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Fake Facebook email with link to “Update tool.exe” download

16 November, 2009 (22:38) | Diagnosis, Prognosis, Treatment. | By: Blogkeep

A short while ago I received an email requestng that I update my Facebook account, which was strange since I don’t have one. I followed the link in the email and downloaded a file called “Update Tool.exe”. I submitted the file to an online virus scanning service which at the time did not identify the file as any kind of malware. I thought I had found a new virus or trojan so I decided I would run the file on a virtual machine to analyse its behaviour, Unfortunately I have been having stability issues with VMware and due to other demands on my time it was four days before I had a new XP VM running under Sun’s Virtual box. Anyhow this is what I discovered.

update tool.exe information:
Size: 106496 bytes
Version: 0.9.43.1881
CRC-32: 5BE44D1A
MD5: E27A6F692F801D038906B32F32960CD5
SHA1: C08678BF59CE1665BDE29337068042EC8084ACAD

These modifications were made to the file system.
Created:
C:\windows\sytem32\sdra64.exe
C:\windows\system32\lowsec\local.ds
c:\windows\system32\lowsec\user.ds

Various modifications were made to the registry including the following Registry key: HKLM\SOFTWARE\Microsoft\WindowsNT\CurrentVersion\Winlogon\Userinit:”C:\WINDOWS\system32\userinit.exe,C:\WINDOWS\system32\sdra64.exe,” so that the file it created “sdra64” would execute on reboot.

At this stage I scroogled “sdra64.exe” and discovered that this was infact a Zbot variant, it had just been renamed “update tool.exe”. There has been much analysis of Zbot and it’s behaviour so I did not feel inclined to pursue this analysis further. However out of curiosity I ran the file sdra64.exe after starting up wireshark.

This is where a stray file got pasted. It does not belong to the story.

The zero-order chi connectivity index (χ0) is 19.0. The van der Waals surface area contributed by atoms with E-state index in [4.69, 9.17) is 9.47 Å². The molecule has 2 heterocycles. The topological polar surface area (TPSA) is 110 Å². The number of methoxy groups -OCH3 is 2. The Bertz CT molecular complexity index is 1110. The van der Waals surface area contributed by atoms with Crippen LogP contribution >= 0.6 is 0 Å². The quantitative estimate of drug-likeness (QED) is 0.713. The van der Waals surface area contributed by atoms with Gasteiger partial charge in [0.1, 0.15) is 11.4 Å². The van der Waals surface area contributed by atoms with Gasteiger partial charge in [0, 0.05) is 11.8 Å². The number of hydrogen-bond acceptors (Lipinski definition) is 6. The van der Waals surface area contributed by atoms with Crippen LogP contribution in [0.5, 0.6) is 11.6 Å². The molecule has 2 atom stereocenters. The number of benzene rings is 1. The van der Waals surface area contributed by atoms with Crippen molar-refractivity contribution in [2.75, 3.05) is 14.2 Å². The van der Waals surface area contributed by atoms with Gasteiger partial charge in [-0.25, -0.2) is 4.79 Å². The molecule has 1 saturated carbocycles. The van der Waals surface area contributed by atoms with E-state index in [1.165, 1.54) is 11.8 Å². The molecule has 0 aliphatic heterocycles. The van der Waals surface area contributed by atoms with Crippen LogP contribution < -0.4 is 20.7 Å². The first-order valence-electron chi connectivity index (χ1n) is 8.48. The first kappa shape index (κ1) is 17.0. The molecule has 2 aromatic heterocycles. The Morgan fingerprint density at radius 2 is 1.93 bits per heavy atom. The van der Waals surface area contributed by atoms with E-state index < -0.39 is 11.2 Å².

sdra64 connected to 193.104.27.42 Port 80 and attempted to download (via http get) files ip2.exe which was not found and ip2.gif which did exist. ip2.gif is not a valid gif image and opening the file in notepad gave no indication of the type of file it is. I think it is encrypted, although what it is and what encryption scheme is in use I do not know. I shall investigate this further, but recognising an encryption scheme from what appears to be random ascii will be a challenge with my limited experience of encryption.

Removal of sdra64.exe:
1 – Download MS Process Explorer
2 – Download MS Autoruns
3 – Run Process Explorer and press ctrl+F
4 – Type sdra64.exe in box and click search
5 – Double click the item that is shown in the list “winlogon…”
6 – On the upper toolbar again, select ‘Handle’ then ‘Close Handle’
7 – Go to c:\windows\system32 and delete sdra64.exe
8 – Run Autoruns.exe and go to the Logon tab. Under the ‘HKLM\SOFTWARE\Microsoft\Windows NT\CurrentVersion\Winlogon\Userinit’, uncheck the sdra64.exe entry.
9 – Restart your computer. Winlogon is a critical processes so you will probably have to force the OS to reboot.

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